This fermented pepperoncini hot sauce is an easy and delicious summer fermented food recipe. It’s perfect for preserving the summer harvest, packed with tons of flavor, and not quite as spicy as traditional hot sauce.
Pepperoncini Peppers for Hot Sauce
For some reason this year, most of our pepper plants didn’t do very well. We only got one or two bell peppers total, and a few hot peppers here and there.
Then we have this one pepperoncini plant which has produced so many peppers that I don’t even know what to do with all of them!
The plant then had a second flush of peppers, so I decided to ferment them this time around. Then I got the great idea of turning them into fermented pepperoncini hot sauce!
Pepperoncini’s are such great peppers because they are a little bit spicy, but not overly so. They also have an excellent flavor that is more than just “hot.”
I absolutely love fermented hot sauce and generally make it a couple of times a year to make sure that we always have some around.
I usually make it with hot red peppers, or sometimes jalapeno peppers, but when we had an excess of pepperoncini peppers I knew I had to give it a try with them.
Fermented Pepperoncini Hot Sauce Recipe
It’s actually a pretty simple process, and I basically followed my general recipe for how to make fermented hot sauce.
Cut the pepperoncini peppers in half (you can leave the stems on), and layer them in a quart sized jar with the chopped onion and garlic cloves.
You can remove some of the pepper seeds if you’d like it to be a little less hot.
Add the salt to the jar, and fill with filtered water to cover the veggies. Cover and shake the jar a few times to help dissolve the salt.
Weigh the veggies down with a fermentation weight to keep them under the brine (you can also use a zip top baggie filled with water as a weight).
Cover the jar with a cloth secured with a rubber band, and let it ferment in a dark corner for 1-2 weeks.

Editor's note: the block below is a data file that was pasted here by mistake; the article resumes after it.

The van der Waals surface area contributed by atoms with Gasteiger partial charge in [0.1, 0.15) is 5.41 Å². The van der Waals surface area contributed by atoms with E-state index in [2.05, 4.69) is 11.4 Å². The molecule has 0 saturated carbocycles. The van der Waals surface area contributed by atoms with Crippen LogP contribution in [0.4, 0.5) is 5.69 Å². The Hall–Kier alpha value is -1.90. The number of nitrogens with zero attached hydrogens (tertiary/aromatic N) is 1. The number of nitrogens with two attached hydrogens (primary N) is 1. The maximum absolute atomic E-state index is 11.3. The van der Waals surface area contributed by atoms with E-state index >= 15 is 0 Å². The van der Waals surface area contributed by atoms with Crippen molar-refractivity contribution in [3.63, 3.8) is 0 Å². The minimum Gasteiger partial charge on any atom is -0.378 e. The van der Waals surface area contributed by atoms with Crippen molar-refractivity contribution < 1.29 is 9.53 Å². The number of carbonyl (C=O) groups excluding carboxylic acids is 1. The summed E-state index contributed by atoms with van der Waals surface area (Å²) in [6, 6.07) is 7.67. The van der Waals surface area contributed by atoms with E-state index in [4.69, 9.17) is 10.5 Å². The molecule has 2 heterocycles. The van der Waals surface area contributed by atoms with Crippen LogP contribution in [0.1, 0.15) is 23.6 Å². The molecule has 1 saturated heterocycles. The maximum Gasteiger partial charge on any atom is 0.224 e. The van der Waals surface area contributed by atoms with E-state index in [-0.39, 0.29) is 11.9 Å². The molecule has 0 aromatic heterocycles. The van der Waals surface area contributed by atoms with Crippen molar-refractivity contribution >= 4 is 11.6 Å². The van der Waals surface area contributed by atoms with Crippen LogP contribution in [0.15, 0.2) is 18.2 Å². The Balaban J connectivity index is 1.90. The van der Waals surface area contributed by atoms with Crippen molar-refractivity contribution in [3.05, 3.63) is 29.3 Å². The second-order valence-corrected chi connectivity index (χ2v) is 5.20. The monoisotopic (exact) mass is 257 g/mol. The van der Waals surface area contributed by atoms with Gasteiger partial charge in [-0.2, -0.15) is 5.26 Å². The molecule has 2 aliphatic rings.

When the veggies are done fermenting, put the contents of the jar and the apple cider vinegar into a blender. You may not want to use all of the brine, depending on how thick you want the hot sauce to be.
Blend into hot sauce, and store in the refrigerator.
If you use all of the brine it will be fairly liquidy. I am ok with that, because then it can readily go into a squeeze bottle that is easy to use.
If you’d like a thicker hot sauce, or even something more like fermented chili paste, use less of the brine when you blend.
These peppers smelled so good after fermenting! They would be really good just on their own as well, even if you didn’t want to turn them into hot sauce.
They lost a bit of their green color during the fermentation process, which is normal.
I am so happy with how this fermented pepperoncini hot sauce turned out, the taste is incredible! It has just enough heat to be classified as a hot sauce, but is not so hot so many people can still enjoy it.
It’s definitely going to become a new staple in this household!
Have you ever made fermented hot sauce? What did you think of it?
Fermented Hot Sauce Recipes
Love a good fermented sauce recipe as much as I do? Here are a few others for you to try!
Fermented Pepperoncini Hot Sauce Recipe
- Slice the pepperoncinis in half. Remove some of the seeds to adjust the heat to taste. Layer the halved peppers, onions, and garlic into a quart sized jar, alternating the vegetables as your fill the jar.
- Add the salt to the jar, then fill with filtered water to cover the vegetables. Cover and shake the jar a few times to help dissolve the salt.
- Place a fermentation weight over the vegetables to keep them under the brine. Cover the jar with a cloth secured with a rubberband.
- Place the jar into a dark corner and ferment for 1-2 weeks.
- When the vegetables are done fermenting, place the contents of the jar as well as the apple cider vinegar into a blender. Blender until the vegetables are pulverized. For a thicker sauce, reserve half the brine before blending, adding more to reach your desired texture/thickness.
- Store the sauce in a lidded jar in the refrigerator.
- Total Time does not reflect 1-2 weeks fermentation